Experimental Design Details
The randomized component of the survey is in Part 3.
In the first survey, we will randomly assign each respondent to a scenario defined as a combination of the following elements: One of four products (a pharmaceutical drug, a treadmill for home use, hand sanitizer, hand moisturizer); the salience of "demand factors" (increase in demand) or "supply factors" (increase in unit costs) as causes of the price increase; the origin of the shock being a pandemic disease or left unspecified; specification of the consequences in terms of share of the market served and prices, or no specification of such consequences. For each product, there will also be a condition where each of the two scenarios (with or without the imposition of a price cap) will only report the fact that a company increased the price of the good (and in the price-cap case, that the government then imposes a cap), without any of the explanations reported above. Each participant will be randomly assigned only one scenario.
About six months after the first survey, we will administer a follow-up survey to the original participants. In our original survey, we presented participants with a scenario involving a product whose price went up due to increased demand. About half of the participants were provided with a scenario description that made salient the tradeoffs implied by whether the government intervened to regulate the price increase or not (group A), whereas no tradeoffs were mentioned to the other half (group B). In the follow-up, participants from group A will receive the same scenario they saw in the original survey, and participants from group B will now receive the text where the possible tradeoffs are made salient. Thus, in the follow-up survey, all participants will see a text that makes tradeoffs salient.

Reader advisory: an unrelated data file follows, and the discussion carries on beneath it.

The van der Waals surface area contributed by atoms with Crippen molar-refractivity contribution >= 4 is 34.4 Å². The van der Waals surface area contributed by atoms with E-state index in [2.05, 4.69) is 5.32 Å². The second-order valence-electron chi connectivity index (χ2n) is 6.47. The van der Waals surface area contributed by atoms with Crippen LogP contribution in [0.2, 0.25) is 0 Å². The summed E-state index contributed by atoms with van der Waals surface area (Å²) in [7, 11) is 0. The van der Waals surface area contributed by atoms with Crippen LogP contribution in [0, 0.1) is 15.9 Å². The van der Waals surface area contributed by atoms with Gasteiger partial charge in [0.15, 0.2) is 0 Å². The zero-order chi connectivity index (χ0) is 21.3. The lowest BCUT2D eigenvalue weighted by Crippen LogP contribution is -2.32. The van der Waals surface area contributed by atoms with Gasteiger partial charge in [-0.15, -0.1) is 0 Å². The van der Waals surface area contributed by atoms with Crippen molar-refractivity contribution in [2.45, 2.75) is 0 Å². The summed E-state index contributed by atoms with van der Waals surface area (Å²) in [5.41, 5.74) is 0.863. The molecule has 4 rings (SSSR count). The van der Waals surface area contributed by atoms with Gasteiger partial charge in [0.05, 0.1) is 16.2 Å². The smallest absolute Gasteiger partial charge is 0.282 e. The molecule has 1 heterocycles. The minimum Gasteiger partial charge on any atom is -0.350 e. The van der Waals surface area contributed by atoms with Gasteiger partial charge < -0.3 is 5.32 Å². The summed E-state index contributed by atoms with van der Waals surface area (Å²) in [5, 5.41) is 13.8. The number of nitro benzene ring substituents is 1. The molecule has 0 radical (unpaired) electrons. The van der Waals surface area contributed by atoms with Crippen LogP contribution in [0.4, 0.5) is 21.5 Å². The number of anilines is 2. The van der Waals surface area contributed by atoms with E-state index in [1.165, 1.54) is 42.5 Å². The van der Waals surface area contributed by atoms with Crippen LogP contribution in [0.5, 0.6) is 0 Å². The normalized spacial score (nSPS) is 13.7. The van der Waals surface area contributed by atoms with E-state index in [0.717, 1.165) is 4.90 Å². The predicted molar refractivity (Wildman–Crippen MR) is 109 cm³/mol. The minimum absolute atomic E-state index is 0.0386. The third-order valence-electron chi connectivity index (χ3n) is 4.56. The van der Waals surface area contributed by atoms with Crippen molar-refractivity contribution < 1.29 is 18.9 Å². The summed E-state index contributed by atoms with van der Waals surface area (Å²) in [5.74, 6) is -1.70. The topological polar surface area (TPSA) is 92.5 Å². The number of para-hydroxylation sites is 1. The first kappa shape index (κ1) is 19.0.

Our objective is twofold: 1) to assess the consistency in responses (and, therefore, in the participants' underlying preferences and attitudes) over time, and 2) to test whether the salience of tradeoffs affects preferences for unregulated vs. capped prices for the same individual. In addition, this analysis will allow us to assess the presence of different "types" of respondents -- i.e., those who opposed unregulated prices regardless of the salience of potential tradeoffs, those who opposed price caps in both waves, and those who did change their preferences with and without the explicit mention of potential tradeoffs.
Additionally, the follow-up survey will include an incentivized donation module. Respondents will have the opportunity to gain $1 if they allow the researchers to donate $1 to a foundation that promotes free, unfettered markets (the Future of Freedom Foundation). The objective of this part of the survey is to test whether individuals who oppose unregulated prices are willing to express their dissent also by not donating to a pro-market organization, thereby sacrificing an extra monetary gain.
Note: Funding for the donation module of this study was provided by a University of Toronto’ Sandra Rotman Centre for Health Sector Strategy grant. The donation module was included purely for research purposes and it does not represent an endorsement of the organization by Johns Hopkins University or the University of Toronto, or by the authors of the study.